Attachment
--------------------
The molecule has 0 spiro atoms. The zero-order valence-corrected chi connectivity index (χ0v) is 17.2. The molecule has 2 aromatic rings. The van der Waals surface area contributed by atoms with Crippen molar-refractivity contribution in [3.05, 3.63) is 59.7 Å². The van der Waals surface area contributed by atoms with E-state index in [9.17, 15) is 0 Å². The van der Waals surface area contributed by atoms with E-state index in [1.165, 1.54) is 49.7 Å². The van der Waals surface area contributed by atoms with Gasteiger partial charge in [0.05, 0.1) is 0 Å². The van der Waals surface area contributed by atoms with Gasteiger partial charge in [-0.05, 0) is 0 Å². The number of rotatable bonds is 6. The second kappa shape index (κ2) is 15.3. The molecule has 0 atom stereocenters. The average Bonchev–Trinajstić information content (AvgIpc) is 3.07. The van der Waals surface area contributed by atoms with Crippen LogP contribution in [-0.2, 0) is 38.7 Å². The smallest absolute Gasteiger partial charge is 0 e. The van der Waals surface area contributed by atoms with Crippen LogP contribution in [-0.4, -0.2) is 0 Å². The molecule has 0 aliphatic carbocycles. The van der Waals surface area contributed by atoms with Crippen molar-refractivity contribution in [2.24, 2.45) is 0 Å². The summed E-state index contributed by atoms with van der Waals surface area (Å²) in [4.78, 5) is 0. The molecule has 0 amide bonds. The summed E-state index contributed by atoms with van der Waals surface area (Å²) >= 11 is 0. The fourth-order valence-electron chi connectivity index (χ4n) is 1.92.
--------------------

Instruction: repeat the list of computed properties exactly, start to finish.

The molecule has 0 spiro atoms. The zero-order valence-corrected chi connectivity index (χ0v) is 17.2. The molecule has 2 aromatic rings. The van der Waals surface area contributed by atoms with Crippen molar-refractivity contribution in [3.05, 3.63) is 59.7 Å². The van der Waals surface area contributed by atoms with E-state index in [9.17, 15) is 0 Å². The van der Waals surface area contributed by atoms with E-state index in [1.165, 1.54) is 49.7 Å². The van der Waals surface area contributed by atoms with Gasteiger partial charge in [0.05, 0.1) is 0 Å². The van der Waals surface area contributed by atoms with Gasteiger partial charge in [-0.05, 0) is 0 Å². The number of rotatable bonds is 6. The second kappa shape index (κ2) is 15.3. The molecule has 0 atom stereocenters. The average Bonchev–Trinajstić information content (AvgIpc) is 3.07. The van der Waals surface area contributed by atoms with Crippen LogP contribution in [-0.2, 0) is 38.7 Å². The smallest absolute Gasteiger partial charge is 0 e. The van der Waals surface area contributed by atoms with Crippen LogP contribution in [-0.4, -0.2) is 0 Å². The molecule has 0 aliphatic carbocycles. The van der Waals surface area contributed by atoms with Crippen molar-refractivity contribution in [2.24, 2.45) is 0 Å². The summed E-state index contributed by atoms with van der Waals surface area (Å²) in [4.78, 5) is 0. The molecule has 0 amide bonds. The summed E-state index contributed by atoms with van der Waals surface area (Å²) >= 11 is 0. The fourth-order valence-electron chi connectivity index (χ4n) is 1.92.